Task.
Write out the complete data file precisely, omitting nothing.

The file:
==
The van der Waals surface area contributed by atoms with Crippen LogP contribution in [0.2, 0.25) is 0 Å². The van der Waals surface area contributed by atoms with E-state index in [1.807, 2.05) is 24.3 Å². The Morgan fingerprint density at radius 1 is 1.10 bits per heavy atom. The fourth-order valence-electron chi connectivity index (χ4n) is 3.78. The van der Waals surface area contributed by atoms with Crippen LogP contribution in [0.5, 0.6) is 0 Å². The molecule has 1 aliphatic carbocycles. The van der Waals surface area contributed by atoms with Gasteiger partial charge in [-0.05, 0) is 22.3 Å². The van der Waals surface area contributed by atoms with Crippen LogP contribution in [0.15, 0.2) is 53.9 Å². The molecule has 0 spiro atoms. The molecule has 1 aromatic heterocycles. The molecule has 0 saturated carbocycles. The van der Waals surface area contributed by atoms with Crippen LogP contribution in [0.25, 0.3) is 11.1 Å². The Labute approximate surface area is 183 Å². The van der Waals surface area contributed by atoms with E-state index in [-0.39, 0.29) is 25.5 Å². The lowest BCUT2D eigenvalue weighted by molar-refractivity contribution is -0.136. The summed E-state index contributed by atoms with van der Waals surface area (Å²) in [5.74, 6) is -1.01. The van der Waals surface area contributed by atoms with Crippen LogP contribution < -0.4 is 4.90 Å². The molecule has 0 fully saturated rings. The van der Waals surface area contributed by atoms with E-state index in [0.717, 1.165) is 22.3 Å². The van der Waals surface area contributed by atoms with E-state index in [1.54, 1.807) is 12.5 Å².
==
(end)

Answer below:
The van der Waals surface area contributed by atoms with Crippen LogP contribution in [0.2, 0.25) is 0 Å². The van der Waals surface area contributed by atoms with E-state index in [1.807, 2.05) is 24.3 Å². The Morgan fingerprint density at radius 1 is 1.10 bits per heavy atom. The fourth-order valence-electron chi connectivity index (χ4n) is 3.78. The van der Waals surface area contributed by atoms with Crippen LogP contribution in [0.5, 0.6) is 0 Å². The molecule has 1 aliphatic carbocycles. The van der Waals surface area contributed by atoms with Gasteiger partial charge in [-0.05, 0) is 22.3 Å². The van der Waals surface area contributed by atoms with Crippen LogP contribution in [0.15, 0.2) is 53.9 Å². The molecule has 0 spiro atoms. The molecule has 1 aromatic heterocycles. The molecule has 0 saturated carbocycles. The van der Waals surface area contributed by atoms with Crippen LogP contribution in [0.25, 0.3) is 11.1 Å². The Labute approximate surface area is 183 Å². The van der Waals surface area contributed by atoms with E-state index in [-0.39, 0.29) is 25.5 Å². The lowest BCUT2D eigenvalue weighted by molar-refractivity contribution is -0.136. The summed E-state index contributed by atoms with van der Waals surface area (Å²) in [5.74, 6) is -1.01. The van der Waals surface area contributed by atoms with Crippen LogP contribution < -0.4 is 4.90 Å². The molecule has 0 fully saturated rings. The van der Waals surface area contributed by atoms with E-state index in [0.717, 1.165) is 22.3 Å². The van der Waals surface area contributed by atoms with E-state index in [1.54, 1.807) is 12.5 Å².